Ann Arbor seven weeks ago. They threw the ball 44 times,
completed 24, and passed Michigan silly, remember? When
their net passing yardage is added up though, the figure
comes to only 285 yards on 50 plays (including 6 sacks), only
67 more than Michigan gained in nine plays againstPurdue.
Obviously, this is an extreme case. Or maybe it's not so
obvious. Stanford is one of the best passing teams in the nation
(although admittedly, their yardage figure might be greaten
against a lesser defense than that of the Wolverines), and the
differential might be reduced if one made the comparison with
a less prolific passing team.
Whatever the case, the critics of Michigan's passing game
have been temporarily silenced. And while we're on the subject,
Ohio State was 9 for 13 for 139 yards through the air yesterday.
Might be an aerial circus in Ann Arbor in two weeks. Who
would have ever believed it?

Kansas tops So

MICHIGAN
Wisconsin
Indiana
Illinois
Michigan State
Ohio State
Minnesota
Purdue
Iowa
Northwestern
INDIVIDUAL
1. Craig Virgin, Ill.
2. Herb Lindsay, MSU
3. Mike McGuire, MICH.
4. Greg Meyer, MICH.
5. Mark Johnson, Wis.
6. Bill Donakowski, MICH.
7. Steve Lacy, Wis.
8. Rick Magly, Ind.
9. Jeff Randolph, Wis.
10. Jack Sinclair, MICH.
18. Jay Anstaett, MICH.

41
70
73
78
133
173
184
196
210
264

upsets
By The Associated Press
NORMAN, Okla. - Halfb
Laverne Smith scored twos
ond half touchdowns and
crippled Kansas defense gav
fanatical performance as
unranked Jayhawks brow
fumbling Oklahoma's 28-ga
winning streak to a halt wit
convincing 23-3 Big Eight1
lege football upset yesterday
The Jayhawks, manhandle
the early going, were prope
to the upset when Eddie Le
blocked a Tinker Owens p
with 1:20 left in the first q
ter. That set up quarterb
N o1 a n Cromwell's six-y
touchdown run, giving Kan
a 7-3 lead at the half.
Oklahoma, unbeaten in
games, lost three fumbles a
had three passes intercep
in the second half. The J
hawks converted three oft
turnovers to scores. Sm
scored on runs of 21 and
yards and Bob Swift kicked
21-yord field goal.
Oklahoma had 213 yards V
offense but only three point
show for it in the first half
Tony DiPienzo's 52-yard '1
goal. He later missed on a
yard effort and had a 24-y
attemot blocked by Jayh
cornerback Steve Taylor.

I ford kicked a 37-yard field goal lead early in the first half, bu
ack with five seconds left to play was stymied thereafter.
sec- yesterday and Stanford upset After falling behind 15-14, 1
a ninth-ranked Southern California Nittany Lions made a desp
ve a 13-10 in a Pacific-8 Conference ation attempt at avoiding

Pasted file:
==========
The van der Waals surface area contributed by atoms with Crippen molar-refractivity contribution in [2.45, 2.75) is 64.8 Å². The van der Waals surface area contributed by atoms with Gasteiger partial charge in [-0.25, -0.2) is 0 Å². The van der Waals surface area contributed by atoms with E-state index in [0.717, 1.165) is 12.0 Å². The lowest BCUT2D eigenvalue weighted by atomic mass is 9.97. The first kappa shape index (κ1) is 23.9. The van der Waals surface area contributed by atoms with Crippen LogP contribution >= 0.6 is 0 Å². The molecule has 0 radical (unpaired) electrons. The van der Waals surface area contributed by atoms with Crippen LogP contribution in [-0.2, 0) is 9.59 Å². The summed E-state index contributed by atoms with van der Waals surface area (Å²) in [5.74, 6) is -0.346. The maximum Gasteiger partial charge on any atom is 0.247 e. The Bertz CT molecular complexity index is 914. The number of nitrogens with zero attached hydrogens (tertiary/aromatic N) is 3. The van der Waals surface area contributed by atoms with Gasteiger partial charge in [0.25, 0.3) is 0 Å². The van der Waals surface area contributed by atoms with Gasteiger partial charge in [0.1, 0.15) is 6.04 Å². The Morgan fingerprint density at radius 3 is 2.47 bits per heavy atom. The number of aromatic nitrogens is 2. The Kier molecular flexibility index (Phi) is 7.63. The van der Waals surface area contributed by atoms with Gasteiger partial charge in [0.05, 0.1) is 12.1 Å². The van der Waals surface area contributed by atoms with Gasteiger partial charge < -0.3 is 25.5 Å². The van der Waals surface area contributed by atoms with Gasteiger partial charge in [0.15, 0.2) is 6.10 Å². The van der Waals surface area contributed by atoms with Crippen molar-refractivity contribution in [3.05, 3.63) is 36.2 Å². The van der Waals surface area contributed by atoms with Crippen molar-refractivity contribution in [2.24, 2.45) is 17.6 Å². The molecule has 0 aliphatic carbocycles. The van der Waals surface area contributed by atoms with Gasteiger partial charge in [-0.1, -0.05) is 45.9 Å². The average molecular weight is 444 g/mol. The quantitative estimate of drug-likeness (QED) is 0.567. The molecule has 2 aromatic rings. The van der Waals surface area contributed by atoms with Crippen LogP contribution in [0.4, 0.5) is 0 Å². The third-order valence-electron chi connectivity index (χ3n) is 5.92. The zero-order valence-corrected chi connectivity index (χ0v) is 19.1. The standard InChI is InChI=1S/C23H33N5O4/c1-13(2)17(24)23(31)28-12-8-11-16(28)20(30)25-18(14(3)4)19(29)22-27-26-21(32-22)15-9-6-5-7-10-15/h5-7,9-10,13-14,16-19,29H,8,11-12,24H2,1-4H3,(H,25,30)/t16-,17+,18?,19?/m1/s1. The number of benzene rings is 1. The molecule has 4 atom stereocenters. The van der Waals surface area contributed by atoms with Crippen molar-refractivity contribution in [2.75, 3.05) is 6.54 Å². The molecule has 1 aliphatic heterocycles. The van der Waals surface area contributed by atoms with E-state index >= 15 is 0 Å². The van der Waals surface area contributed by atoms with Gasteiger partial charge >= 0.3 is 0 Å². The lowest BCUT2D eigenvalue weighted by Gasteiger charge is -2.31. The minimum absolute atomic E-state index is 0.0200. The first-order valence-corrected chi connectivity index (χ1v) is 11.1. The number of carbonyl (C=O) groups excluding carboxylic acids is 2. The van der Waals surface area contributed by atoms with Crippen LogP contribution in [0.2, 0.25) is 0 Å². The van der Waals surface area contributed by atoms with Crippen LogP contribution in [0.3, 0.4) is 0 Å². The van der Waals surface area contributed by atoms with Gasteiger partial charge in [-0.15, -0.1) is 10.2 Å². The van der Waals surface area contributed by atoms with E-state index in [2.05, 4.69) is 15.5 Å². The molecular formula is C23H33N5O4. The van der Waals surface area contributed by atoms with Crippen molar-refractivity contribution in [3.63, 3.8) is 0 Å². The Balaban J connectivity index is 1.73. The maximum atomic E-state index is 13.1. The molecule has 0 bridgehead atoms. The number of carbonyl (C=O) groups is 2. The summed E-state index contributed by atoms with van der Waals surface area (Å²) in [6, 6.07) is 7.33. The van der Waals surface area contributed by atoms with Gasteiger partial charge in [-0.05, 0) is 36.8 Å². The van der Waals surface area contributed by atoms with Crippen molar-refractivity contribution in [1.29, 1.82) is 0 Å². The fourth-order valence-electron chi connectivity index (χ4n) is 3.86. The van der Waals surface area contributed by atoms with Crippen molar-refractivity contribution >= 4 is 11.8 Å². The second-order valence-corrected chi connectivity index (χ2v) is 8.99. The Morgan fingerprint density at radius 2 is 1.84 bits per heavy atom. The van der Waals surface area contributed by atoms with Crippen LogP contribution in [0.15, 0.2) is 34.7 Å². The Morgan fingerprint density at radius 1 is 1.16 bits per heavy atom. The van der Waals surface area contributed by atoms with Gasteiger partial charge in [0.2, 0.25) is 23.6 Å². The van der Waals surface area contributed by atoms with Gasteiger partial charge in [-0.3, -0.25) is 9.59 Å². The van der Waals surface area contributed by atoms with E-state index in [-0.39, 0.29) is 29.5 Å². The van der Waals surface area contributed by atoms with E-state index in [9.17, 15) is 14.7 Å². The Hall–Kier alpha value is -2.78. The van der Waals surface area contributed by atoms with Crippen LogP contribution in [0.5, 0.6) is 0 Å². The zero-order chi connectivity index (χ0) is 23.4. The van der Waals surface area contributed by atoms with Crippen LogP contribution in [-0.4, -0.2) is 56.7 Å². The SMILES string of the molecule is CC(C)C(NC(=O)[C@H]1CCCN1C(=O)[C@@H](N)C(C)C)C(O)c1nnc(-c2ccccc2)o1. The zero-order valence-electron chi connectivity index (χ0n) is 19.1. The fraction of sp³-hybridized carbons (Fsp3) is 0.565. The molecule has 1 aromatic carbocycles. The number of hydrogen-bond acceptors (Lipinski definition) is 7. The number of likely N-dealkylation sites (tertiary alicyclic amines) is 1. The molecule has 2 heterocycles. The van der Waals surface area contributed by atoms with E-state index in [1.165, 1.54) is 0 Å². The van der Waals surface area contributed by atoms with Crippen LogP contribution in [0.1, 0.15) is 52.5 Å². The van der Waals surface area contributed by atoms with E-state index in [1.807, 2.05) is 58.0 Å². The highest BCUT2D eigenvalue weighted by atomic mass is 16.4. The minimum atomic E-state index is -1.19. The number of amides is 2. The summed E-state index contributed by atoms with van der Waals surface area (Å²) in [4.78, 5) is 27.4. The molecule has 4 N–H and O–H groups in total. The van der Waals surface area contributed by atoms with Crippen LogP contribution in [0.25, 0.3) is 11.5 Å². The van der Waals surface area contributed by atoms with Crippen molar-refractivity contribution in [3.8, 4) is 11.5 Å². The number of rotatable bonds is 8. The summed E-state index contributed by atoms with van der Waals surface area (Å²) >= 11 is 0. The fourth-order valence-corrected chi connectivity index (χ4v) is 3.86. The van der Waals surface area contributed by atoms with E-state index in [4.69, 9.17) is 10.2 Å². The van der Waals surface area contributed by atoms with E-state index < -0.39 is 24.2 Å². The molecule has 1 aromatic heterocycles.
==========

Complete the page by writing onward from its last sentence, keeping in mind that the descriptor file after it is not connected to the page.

the football game. second upset by North Caroli
lght The victory thrust Stanford in- State in as many years. Thl
ame to the Rose Bowl race and all drove from their 20 to the Wo
th a but eliminated Coach John Mc- pack 29 and with 13 secor
col- Kay's Trojans, who lost for the remaining in the game, Ch
. second week in a row. Bahr was short with a 46-ya
d in Langford's dramatic field field goal try.
lled goal ended a tense struggle in *
ewis which the Trojan's Ricky Bell
punt ran for 195 yards on 35 car- rttIiS goof
uarj ries and quarterback Guy Ben- JACKSONVILLE, Fla.-Tig
ack jamin of Stanford hit 15 of 29 end Richard Appleby combin
Yard passes for 161 yards. with wide receiver Gene Wa
nsas Southern Cal, which had gone ington on an unorthodox 80-ya
to the last two Rose Bowls, is touchdown pass with 3:12r
37 now 4-2 in the conference fol- maining yesterday as Georg
and lowing its second consecutive upset 11th-ranked Florida 1
ted unset loss and is 7-2 for the and virtually killed Gator nop
ay- season. Stanford is 6-3-1 overall of a Southeastern Conferen
the but 4-1 in the Pac-8 and could championship.
ith hpe the chance to visit Pasa- The late offensive thunde
18 dena on New Year's Day with bolt caught the Florida d
d a Victories over Oregon and Cali- fense offguard. Appleby took
fornia in its last two games. handoff and found Washingto
otal * * * all alone at the Florida 3
s to pnn St(,e Washington caught the wobb
fon Ph.Saeslips
fiend STATE COLLEGE, Pa.--Saph -pass from Appleby and race
fie omore Jay Sherrill's 24-yard to the game-winning touc
yard field goal early in the fourth down.
awk quarter capped a rally from a Florida reached the Geor
two-touchdown deficit as North 21 in the final minute and h.
Carolina Statedupsetseighth- field goal specialist David Pos
rankedPenn State 15-14 in a attempt a game-tying 28-yard
college football game yesterday. but holder Billy Kynes fumb
ang- Penn State jumped to a 14-0 the snap and the kick w

of Indiana, eighth, and Jeff
Randolph, a Midland, Michigan
native now running for Wiscon-
sin, ninth.
This is Michigan's second
straight Big Ten title under Ron
Warhurst who is only in his
the, second year of coaching here.

23:04.5
23:35.0
23:40.0
23 :48.0
23 :50.0
23:52.0
24:03.0
24:17.0
24:18.0
24:23.0
24 :34.0

Purdue's Agase refused to
compare Michigan and Ohio
State, to whom the Boilermak-
ers lost, 35-6, on October 25.

V..", , ;?, 1 %

t1

Big Ten
Standings

er-
a1
na
hey
olf-
nds
ris
ard
ght
ned
sh-
ard
re-
gia
0-7
pes
nce
er-
Je-
al
ton
30.
ly
;ed
ch-
gia
had